Update — Governor’s office spokeswoman Lucy Nashed has clarified the statement by saying the following:
“$95 million goes to the Texas Film Commission and Texas Music Office. That is not solely for film incentives – also includes operating costs for both offices.”
Filmmakers and game developers are looking forward to rejoicing as word emerged on Thursday that the state Legislature has tripled the amount of money made available for incentives which will benefit Texas-based filmmakers and game developers to the tune of $95 million over the next two years.
Contrary to what some sources are claiming, this is not a finalized deal as of yet as Governor Perry still has to sign the legislation. The Governor has long been a proponent of a strong film industry in Texas; however, his signature is needed before celebrations can begin in earnest.
“The Legislature has appropriated about $95 million for film incentives,” says Lucy Nashed, spokeswoman for the Office of the Governor. “This, of course, is part of the full state budget bill that has been sent to the governor’s desk. As with all legislation, he is reviewing the final bill and will make a decision.”
The Texas Moving Image Industry Incentive Program had a serious boost from the Texas Hotel and Lodging Association, which lobbied lawmakers to allocate $68 million generated by the Hotel Occupancy Tax. The reason is simple: heads in beds equates to money in the coffers of the hotels. The more productions that are happening in Texas, the better for it is for the hotels.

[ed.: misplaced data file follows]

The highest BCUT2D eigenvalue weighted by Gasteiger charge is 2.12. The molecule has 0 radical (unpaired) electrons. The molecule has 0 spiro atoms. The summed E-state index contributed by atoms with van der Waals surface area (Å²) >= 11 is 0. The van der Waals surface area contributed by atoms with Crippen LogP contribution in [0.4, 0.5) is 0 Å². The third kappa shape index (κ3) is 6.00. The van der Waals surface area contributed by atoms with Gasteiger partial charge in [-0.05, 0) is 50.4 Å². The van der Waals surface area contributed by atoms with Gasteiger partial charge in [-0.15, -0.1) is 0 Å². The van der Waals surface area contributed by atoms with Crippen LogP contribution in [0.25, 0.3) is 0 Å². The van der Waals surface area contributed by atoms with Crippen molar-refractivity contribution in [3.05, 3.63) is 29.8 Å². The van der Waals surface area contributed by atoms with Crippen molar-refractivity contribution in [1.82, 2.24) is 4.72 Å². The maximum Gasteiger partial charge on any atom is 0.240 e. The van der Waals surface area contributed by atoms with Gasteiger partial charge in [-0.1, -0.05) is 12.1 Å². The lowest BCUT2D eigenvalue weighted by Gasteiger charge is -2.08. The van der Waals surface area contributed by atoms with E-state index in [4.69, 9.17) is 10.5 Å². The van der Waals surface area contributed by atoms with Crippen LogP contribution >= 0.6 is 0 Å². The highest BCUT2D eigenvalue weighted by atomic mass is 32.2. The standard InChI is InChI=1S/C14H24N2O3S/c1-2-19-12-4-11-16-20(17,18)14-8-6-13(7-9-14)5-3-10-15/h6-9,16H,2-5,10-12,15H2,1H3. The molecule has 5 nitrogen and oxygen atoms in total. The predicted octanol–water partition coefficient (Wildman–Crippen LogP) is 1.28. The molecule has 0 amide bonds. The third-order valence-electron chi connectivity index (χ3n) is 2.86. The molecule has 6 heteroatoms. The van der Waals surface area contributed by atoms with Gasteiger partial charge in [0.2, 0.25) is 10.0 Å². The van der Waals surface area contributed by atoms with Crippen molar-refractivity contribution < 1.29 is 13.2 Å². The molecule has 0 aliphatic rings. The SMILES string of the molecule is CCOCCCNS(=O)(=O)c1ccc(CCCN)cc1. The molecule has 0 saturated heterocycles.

Representative Dawnna Dukes (D-Austin) was a proponent of the initiative and explained that negotiations had been complex since she initially had only proposed $22 million for the 2014-15 fiscal years. The Senate had other ideas and had considered $70 million; however, when the two chambers finished their talks, there was a total of $95 million.
The initiatives program was originally proposed in 2005 as a way of competing with the neighboring states of Louisiana and New Mexico; it failed to receive funding the first time through though. In the 2007 legislative session though, the bill did receive $22 million in funding and in the 2009 session it was upped to $62 million.
Today, we now find ourselves at the $95 million mark so hopefully the doors will be able to swing open wide and we can welcome a whole lot of production business our way. Be sure to thank your state Representatives and Senators for helping to keep the Texas film industry strong.